Ava McDonald knows something about what many brands want to try to understand: How do you market to Generation Z, the generation of people who were born from 1995 to 2010?
Her answer: You don't. You let them be their most authentic selves and do the marketing for you.
McDonald, who is a 17-year-old junior at St. Stephen's Episcopal School, created Zfluence, a company that connects people ages 16 to 23 to companies that want their brand loyalty. Except Zfluence puts the power in the influencers' hands.
Anyone in that age demographic who has an Instagram account with at least one follower, but not more than 10,000, can sign up to be a Zfluence influencer. McDonald is targeting nano-influencers, which means people who are posting to their unique circle of friends.
"It's quality over quantity," she says, when it comes to the influencers and their posts. Think of McDonald and her friends versus the Lindsay Lohans and Kim Kardashians of the world.
McDonald checks out the nano-influencers who apply and decides whether to approve them. "I want to make sure every influencer we send is quality," she says.
Once approved, influencers can sign up for brands they already use. They will receive gift cards or products from the brand to try out. They get to keep the products and gift cards as long as they post something about those products or what they bought with the gift card on Instagram.
Becoming an influencer for Zfluence started with McDonald's friends, and now it's started to spread to colleges like the University of Texas and the University of Oklahoma and beyond.
"Once someone in a sorority joins Zfluence, we end up getting a lot from that sorority," McDonald says. "Those networks are helping."
There are now 150 influencers talking about 15 brands including clothing lines, restaurants and nonprofit organizations. "It's a good mix of local and national," she says.
These high school and college students, McDonald says, are "people who are passionate about that product. It's all the stuff they would be buying anyway."
McDonald keeps a spreadsheet of all the influencers, which brands they have chosen and their posts. She sometimes has to nudge an influencer to post. "Sometimes life gets in the way," she says.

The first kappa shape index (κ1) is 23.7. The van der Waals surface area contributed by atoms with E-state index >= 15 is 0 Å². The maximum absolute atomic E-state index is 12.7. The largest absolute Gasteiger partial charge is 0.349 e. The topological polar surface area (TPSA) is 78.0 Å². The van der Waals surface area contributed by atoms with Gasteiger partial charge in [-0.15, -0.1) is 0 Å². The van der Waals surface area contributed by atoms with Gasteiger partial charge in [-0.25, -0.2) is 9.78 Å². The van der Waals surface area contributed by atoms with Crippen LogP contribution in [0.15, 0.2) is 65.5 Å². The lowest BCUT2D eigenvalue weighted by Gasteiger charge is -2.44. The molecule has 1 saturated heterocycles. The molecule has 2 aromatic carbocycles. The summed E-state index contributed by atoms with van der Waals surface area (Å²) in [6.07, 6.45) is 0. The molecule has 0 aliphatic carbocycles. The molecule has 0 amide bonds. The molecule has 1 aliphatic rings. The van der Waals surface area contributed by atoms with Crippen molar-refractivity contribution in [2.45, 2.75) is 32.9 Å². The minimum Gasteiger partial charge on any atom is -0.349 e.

Brands pay to be part of Zfluence at a starting rate of $50 a month. She plans to donate 5 percent to programs that encourage young entrepreneurs. The brands decide what they want to provide and how many influencers they want to reach. Some want as many influencers as possible. Some want a more personal experience with a few influencers.
Some brands, such as the alcoholic beverage maker Mighty Swell, can be selected only by influencers who are 21 and older. And, yes, McDonald checks driver's licenses. "You can try, but you won't get past us," she says.
She monitors what influencers are posting and what is being asked of them by brands. McDonald has had to train brands to let the influencers use their own voices instead of trying to write posts for them.
She even had to explain it to her mother, Carla McDonald, an entertaining expert and creator of online magazine The Salonniere. "She sees what else is out there," Carla McDonald says. "She looks at this stuff, and she says, 'It's so "cringe."' I didn't see it. 'What about it is cringe?' 'Nobody would say that,' (Ava says)."
For Generation Z, it's all about authenticity. They see through marketing missteps, such as overly written, overthought posts. "It's so obvious when someone is 'trying' to market to Generation Z," Ava McDonald says.
Ava McDonald knows about Generation Z, and she also knows about social media. "I spend more time on social media than the average person," she says.
What she didn't know was how to start a business. That's where her parents came in. For Carla McDonald, it's Salonniere. Father Jack McDonald has made a career of being an entrepreneur. In 2013, he started Upland, a cloud-based software system companies use to manage their work.
"We are super supportive," Carla McDonald says.
Yes, they've given her advice and been a sounding board, but to start Zfluence, Ava used money earned from serving as an assistant at an equity theater company on the East Coast, where she was first a participant.
The idea came in October, and she spent fall and winter developing a website and reaching out to brands before launching in March.
She's doing Zfluence while on the dance team, participating in Model U.N., Quiz Bowl and French Club, volunteering as an English teacher to kids who are refugees, taking spin classes and managing a couple of hours of homework a night.
"Having to balance schoolwork with running a company is really a challenge," she says. "I've learned the value of time."
That means if she has five minutes between classes, she might be answering an email or approving a new influencer. "I see every opportunity as a chance to get something done," she says.
Sometimes Zfluence and school seem to be happening at once, like the time when she got a call from a brand during a physics lab. She had to quickly answer and call the company back.
A lot of work also gets done on the weekend. The weekend is her best friend (along with that spreadsheet), she says.
But when all the emails are sent and the homework is done, Ava likes to sit down to watch "RuPaul's Drag Race" on TV. "It's my guilty pleasure," she says.
Zfluence isn't profitable yet, but Ava McDonald has learned from her parents the importance of investing in the business. In the next five years, she'd like to develop more networks of influencers throughout the country and partner with more brands.
Carla McDonald likens Zfluence to what Bumble did for women on the dating scene, putting the power in their hands.
"It's been rewarding to see her make it her vision and being so committed to what is such a great idea," Carla McDonald says.